Watts - Houston-Packer Collection BX5207.W3 S4x 1805 v.1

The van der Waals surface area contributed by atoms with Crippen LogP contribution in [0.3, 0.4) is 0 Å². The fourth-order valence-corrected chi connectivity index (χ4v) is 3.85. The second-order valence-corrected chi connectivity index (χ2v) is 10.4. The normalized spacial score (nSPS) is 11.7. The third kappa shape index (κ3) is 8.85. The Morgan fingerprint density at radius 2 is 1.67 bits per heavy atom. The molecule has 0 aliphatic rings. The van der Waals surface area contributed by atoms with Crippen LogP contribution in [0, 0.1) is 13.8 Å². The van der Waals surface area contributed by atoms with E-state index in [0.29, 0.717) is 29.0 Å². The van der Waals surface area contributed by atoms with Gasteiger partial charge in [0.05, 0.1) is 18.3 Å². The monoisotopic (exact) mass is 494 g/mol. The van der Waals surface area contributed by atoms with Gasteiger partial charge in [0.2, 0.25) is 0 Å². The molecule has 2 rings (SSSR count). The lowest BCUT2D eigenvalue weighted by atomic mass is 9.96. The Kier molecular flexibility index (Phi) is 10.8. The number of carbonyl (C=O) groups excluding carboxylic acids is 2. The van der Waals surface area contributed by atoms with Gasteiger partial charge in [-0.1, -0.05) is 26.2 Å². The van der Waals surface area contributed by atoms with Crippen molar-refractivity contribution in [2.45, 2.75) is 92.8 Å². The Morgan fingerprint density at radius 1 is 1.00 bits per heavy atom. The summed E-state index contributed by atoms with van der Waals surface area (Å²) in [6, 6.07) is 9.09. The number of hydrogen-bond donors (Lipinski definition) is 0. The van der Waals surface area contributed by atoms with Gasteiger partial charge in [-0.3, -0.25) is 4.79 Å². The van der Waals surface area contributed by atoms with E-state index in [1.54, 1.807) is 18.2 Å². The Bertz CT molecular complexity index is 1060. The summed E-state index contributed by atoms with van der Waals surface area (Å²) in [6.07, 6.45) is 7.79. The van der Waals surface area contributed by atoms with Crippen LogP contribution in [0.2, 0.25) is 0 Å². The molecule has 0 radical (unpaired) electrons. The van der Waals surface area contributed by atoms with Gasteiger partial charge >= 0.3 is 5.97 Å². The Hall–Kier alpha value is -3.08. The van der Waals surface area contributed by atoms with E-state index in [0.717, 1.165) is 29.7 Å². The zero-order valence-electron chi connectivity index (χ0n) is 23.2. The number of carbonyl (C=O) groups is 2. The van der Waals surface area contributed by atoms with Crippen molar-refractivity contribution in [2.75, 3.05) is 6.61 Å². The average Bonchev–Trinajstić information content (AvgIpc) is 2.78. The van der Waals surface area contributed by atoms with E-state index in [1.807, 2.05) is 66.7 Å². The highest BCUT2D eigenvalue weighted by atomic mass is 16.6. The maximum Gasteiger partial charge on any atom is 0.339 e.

THE SOUL DRAWING NEAR TO COD. [SEEM. v: and there, says Job, the righteous might surely dispute with him; xxiii. 7. and there I should be delivered from his terrors as an avenging God ; there, though he judge me, yet he will plead my cause ; for the same Judge that sits upon a throne of glory, has taken upon him to be- come my Advocate. " There I behold him, says the soul, with millions of pardons for vile transgressors, and with abundant favour for rebels ; such a rebel am I, and such a transgressor, and yet there is pardon and grace for me. I behold there riches and raiment for the poor, the needy, and the naked, and help for the weak be- liever." There goodness appears in the face of God, in all the sweet variety of its divine forms. There ap- pears long-suffering for old sinners, and patience for re- peated guilt, and pity for the miserable, and free grace for those that deserve nothing but vengeance. All this discovers itself in the face of God, to a soul that gets near him, even to his mercy-seat; and the soul bows, and wonders, and worships, and makes still nearer ap- proaches, and receives the grace, and rejoices in the salvation. The soul puts in for a share in this mercy with faith and hope, and will not be denied, will not be excluded ; then he uses that holy boldness, that wal4710-ia, or liberty of speech; lieb. iv. 16. And this is the language of faith, when the soul gets near to God : " Since there are so many millions of pardons with thee for sinners, I will not go away without one ; since there is such a righte- ousness as that of thine own Son to clothe the naked, I will not go away without being clothed with this right- eousness ;; since there are such supplies of strength for the weak, I will not leave thy seat till I get some strengh." The soul then wrestles and pleads, and makes supplication as Jacob did when he came near to God ; Gen. xxxii. 16. I will not let thee a except thou bless nre. The soul beholds in God mercy enough for the largest multitude of sinners, and pardons large enough forthe blackest offences; it sees Paul the persecutor and blasphemer so near to the right-hand of God in glory, that it cries out with a joyful faith, "All the aggrava -- tions of my guilt shall no more divide me from the mercy-seat, shall no more prevent my hope and help in God; for there sits Paul the persecutor and blasphemer*